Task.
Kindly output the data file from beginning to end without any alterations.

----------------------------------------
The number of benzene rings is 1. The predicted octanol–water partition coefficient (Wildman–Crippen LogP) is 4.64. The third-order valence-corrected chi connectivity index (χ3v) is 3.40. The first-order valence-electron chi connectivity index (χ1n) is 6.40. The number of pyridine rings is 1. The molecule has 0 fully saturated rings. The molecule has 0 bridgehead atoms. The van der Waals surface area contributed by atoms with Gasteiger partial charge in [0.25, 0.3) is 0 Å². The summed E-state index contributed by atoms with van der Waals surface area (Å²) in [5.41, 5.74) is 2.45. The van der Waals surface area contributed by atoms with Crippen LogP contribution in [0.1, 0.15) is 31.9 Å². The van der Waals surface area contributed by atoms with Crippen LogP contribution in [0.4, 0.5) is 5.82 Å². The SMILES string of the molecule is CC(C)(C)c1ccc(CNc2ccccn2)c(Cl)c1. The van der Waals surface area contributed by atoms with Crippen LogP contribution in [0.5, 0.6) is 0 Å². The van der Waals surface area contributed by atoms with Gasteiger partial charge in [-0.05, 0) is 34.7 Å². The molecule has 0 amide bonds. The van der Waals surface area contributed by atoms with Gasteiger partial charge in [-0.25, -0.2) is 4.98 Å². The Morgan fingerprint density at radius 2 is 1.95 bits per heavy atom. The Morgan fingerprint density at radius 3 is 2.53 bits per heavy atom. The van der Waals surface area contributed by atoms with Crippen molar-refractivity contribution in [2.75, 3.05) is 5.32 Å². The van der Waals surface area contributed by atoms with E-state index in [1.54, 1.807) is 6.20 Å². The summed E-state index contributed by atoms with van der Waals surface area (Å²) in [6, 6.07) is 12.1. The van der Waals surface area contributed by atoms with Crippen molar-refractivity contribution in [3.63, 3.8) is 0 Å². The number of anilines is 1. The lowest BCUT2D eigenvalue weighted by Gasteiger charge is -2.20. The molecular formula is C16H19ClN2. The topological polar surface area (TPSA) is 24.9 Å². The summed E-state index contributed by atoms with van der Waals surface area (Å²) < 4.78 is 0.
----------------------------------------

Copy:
The number of benzene rings is 1. The predicted octanol–water partition coefficient (Wildman–Crippen LogP) is 4.64. The third-order valence-corrected chi connectivity index (χ3v) is 3.40. The first-order valence-electron chi connectivity index (χ1n) is 6.40. The number of pyridine rings is 1. The molecule has 0 fully saturated rings. The molecule has 0 bridgehead atoms. The van der Waals surface area contributed by atoms with Gasteiger partial charge in [0.25, 0.3) is 0 Å². The summed E-state index contributed by atoms with van der Waals surface area (Å²) in [5.41, 5.74) is 2.45. The van der Waals surface area contributed by atoms with Crippen LogP contribution in [0.1, 0.15) is 31.9 Å². The van der Waals surface area contributed by atoms with Crippen LogP contribution in [0.4, 0.5) is 5.82 Å². The SMILES string of the molecule is CC(C)(C)c1ccc(CNc2ccccn2)c(Cl)c1. The van der Waals surface area contributed by atoms with Crippen LogP contribution in [0.5, 0.6) is 0 Å². The van der Waals surface area contributed by atoms with Gasteiger partial charge in [-0.05, 0) is 34.7 Å². The molecule has 0 amide bonds. The van der Waals surface area contributed by atoms with Gasteiger partial charge in [-0.25, -0.2) is 4.98 Å². The Morgan fingerprint density at radius 2 is 1.95 bits per heavy atom. The Morgan fingerprint density at radius 3 is 2.53 bits per heavy atom. The van der Waals surface area contributed by atoms with Crippen molar-refractivity contribution in [2.75, 3.05) is 5.32 Å². The van der Waals surface area contributed by atoms with E-state index in [1.54, 1.807) is 6.20 Å². The summed E-state index contributed by atoms with van der Waals surface area (Å²) in [6, 6.07) is 12.1. The van der Waals surface area contributed by atoms with Crippen molar-refractivity contribution in [3.63, 3.8) is 0 Å². The number of anilines is 1. The lowest BCUT2D eigenvalue weighted by Gasteiger charge is -2.20. The molecular formula is C16H19ClN2. The topological polar surface area (TPSA) is 24.9 Å². The summed E-state index contributed by atoms with van der Waals surface area (Å²) < 4.78 is 0.